Cuts to school support staff could leave vulnerable children at risk, says UNISON

School support staff regularly go home worried about pupils’ welfare, safety and emotional state after discussing issues such as grooming, gangs, domestic violence, bullying, loneliness, and sexual abuse with them, according to a survey released by UNISON today (Friday).

The research suggests that across Scotland a third (33%) of school support staff involved in children’s welfare go home worried every day having spoken to pupils about the issues that trouble them both inside and outside of school.

Almost nine in ten (86%) of support staff told UNISON they’d gone home worried about pupils after talking to them. Issues of concern can range from parents splitting up, family bereavement, self-harm, and sibling rivalry, to family members falling ill, the misuse of alcohol or drugs at home, and having a parent in prison.

The survey, of more than 3,000 school support staff – across the UK – involved in children’s welfare (including teaching assistants, learning mentors and welfare officers) is released to coincide with Stars in our schools day, UNISON’s annual celebration of non-teaching staff and the valuable work they do.

Support staff responding to the survey said that they felt the contributions they made in school helped pupils to feel safer (78%), and supported their learning in the classroom (93%). Three in five (64%) also said they thought their work helped pupils feel less isolated, and two fifths (41%) that it improved their attendance.

Their work with children also meant improved behaviour in the classroom – cited by 80% of support staff who responded – and decreased workloads for teachers (72%).

Yet, despite the obvious benefits that support staff involved in children’s welfare can bring to distressed pupils and the smooth running of schools, a over a quarter (27%) reported that their schools had made cuts to staff carrying out pastoral roles over the past year.

Cutbacks to other parts of public services are also being felt in schools. As they try to support pupil welfare, support staff said they had referred cases to social services mental health services, and the police. But support had also noticed a decrease in the availability of support services beyond school.

Despite the range and depth of issues experienced by pupils, almost two thirds (64%) of the school support staff who responded said they didn’t have the time, space or privacy to talk to children. This is despite regularly working up unpaid hours every week.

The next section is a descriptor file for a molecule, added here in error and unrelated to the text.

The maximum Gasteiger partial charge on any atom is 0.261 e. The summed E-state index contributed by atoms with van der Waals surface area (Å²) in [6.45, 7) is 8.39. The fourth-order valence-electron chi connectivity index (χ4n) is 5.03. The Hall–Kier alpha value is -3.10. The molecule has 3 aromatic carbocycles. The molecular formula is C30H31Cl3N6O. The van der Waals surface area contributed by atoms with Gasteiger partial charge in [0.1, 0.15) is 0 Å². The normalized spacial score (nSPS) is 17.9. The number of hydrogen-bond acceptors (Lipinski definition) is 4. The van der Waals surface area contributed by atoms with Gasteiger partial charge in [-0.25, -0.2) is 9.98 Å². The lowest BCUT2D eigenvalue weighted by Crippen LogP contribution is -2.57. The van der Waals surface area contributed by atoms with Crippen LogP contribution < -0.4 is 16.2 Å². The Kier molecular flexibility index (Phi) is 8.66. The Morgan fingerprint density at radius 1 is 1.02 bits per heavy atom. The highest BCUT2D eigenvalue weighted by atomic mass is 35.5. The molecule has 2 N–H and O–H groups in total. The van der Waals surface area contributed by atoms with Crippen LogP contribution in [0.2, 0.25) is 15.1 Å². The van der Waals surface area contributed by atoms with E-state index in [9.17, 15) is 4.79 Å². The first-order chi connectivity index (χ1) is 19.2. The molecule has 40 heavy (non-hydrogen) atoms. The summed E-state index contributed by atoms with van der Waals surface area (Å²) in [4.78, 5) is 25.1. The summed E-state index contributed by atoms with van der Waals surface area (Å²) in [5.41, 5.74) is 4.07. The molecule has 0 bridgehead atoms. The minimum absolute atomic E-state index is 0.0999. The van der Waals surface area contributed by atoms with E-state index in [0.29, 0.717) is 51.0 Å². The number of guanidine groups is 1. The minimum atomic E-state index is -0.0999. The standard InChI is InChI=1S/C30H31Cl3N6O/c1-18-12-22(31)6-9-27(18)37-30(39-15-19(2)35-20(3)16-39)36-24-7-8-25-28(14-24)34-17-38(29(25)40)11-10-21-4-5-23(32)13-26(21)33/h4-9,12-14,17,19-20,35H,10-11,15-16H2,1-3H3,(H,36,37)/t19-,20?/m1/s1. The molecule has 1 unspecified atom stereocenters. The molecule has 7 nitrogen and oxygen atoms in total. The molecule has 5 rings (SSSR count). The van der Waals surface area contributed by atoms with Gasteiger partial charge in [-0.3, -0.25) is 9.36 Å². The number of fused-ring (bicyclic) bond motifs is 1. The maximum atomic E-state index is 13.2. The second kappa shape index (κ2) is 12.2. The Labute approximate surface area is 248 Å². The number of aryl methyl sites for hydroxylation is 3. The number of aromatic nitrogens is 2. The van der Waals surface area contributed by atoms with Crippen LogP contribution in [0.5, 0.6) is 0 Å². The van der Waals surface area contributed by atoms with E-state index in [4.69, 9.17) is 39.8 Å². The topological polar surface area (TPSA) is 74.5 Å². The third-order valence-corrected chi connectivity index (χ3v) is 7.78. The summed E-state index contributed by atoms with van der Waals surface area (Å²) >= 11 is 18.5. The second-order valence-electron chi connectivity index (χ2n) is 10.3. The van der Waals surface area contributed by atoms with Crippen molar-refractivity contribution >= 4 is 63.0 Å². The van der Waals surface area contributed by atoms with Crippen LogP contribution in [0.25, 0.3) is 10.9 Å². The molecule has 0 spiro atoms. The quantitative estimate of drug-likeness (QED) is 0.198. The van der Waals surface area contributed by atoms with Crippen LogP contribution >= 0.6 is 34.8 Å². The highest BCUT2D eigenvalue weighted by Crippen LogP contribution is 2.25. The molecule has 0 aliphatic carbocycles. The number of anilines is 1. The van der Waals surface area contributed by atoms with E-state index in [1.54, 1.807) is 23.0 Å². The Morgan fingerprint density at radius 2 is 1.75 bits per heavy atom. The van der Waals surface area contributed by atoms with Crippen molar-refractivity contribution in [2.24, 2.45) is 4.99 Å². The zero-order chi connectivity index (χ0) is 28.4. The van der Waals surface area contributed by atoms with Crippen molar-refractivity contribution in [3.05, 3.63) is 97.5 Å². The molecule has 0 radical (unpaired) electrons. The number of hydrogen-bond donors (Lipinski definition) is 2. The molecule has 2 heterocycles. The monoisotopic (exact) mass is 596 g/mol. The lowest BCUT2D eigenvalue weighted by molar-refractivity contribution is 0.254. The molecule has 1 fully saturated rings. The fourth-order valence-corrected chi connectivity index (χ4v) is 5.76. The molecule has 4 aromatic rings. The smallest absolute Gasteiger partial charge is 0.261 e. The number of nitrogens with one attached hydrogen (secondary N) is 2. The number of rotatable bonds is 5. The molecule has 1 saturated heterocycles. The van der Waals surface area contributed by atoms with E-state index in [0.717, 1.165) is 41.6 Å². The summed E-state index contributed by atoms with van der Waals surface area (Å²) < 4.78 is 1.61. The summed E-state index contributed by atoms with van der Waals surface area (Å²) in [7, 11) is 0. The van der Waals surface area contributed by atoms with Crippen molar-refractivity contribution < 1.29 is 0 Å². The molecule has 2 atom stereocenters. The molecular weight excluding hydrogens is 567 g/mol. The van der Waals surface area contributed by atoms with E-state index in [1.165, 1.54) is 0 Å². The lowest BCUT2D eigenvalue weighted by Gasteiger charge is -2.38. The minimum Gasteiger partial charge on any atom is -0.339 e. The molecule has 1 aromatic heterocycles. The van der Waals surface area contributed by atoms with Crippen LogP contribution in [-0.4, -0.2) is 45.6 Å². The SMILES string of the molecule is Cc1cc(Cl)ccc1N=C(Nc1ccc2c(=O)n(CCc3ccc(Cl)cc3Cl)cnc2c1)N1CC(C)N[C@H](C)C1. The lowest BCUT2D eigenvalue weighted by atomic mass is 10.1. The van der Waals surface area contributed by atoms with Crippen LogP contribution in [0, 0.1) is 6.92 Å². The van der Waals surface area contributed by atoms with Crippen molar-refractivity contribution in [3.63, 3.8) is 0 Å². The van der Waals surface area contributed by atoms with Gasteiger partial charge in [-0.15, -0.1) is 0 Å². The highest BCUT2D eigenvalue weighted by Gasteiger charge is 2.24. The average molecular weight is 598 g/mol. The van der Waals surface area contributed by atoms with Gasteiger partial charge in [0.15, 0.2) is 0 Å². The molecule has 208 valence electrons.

Kay Sillars, UNISON Scotland policy officer, said: “School support staff are true stars in our schools, they do a lot more than they sometimes get the credit for. They support children through the toughest of times, so it’s only fair we celebrate their contribution.

“Support staff clearly have positive influence on children’s and young people’s lives. It’s no surprise that they are a trusted adults that pupils can talk to in confidence.

“Schools simply couldn’t run smoothly, and the achievements of pupils would be significantly reduced, without the efforts of these dedicated staff.

“Having the right type of emotional support in place at the right time ensures problems don’t escalate into crises. But cuts pose a huge risk to schools and pupils. The government must properly fund schools so there’s always the time and space for children to feel listened to and helped.”

Up and down the country today, schools will hold Stars in our schools events including breakfasts, award ceremonies, and afternoon teas to celebrate the invaluable work of their support staff.

Notes to editors:
•     UNISON is the UK’s largest union, with more than 1.3 million members providing public services – in education, local government, the NHS, police service and energy.
•    UNISON represents over 250,000 school support staff in the UK – caretakers, janitors, cleaners, school cooks, catering assistants, lunchtime supervisors, administrative and finance staff, data managers, examinations staff, school business managers, teaching assistants, classroom assistants, cover supervisors, nursery nurses, library assistants, librarians, network managers, ICT technicians, food technicians, science technicians, design and technology technicians, attendance officers, family support advisers, learning mentors, welfare officers, and school crossing patrol officers.

•UNISON Scotland research on school support staff released in january 2017 can be read here

All per cent figures in this release are Scotland based

Further Scottish Government research that backs up UNISON findings can be read here:

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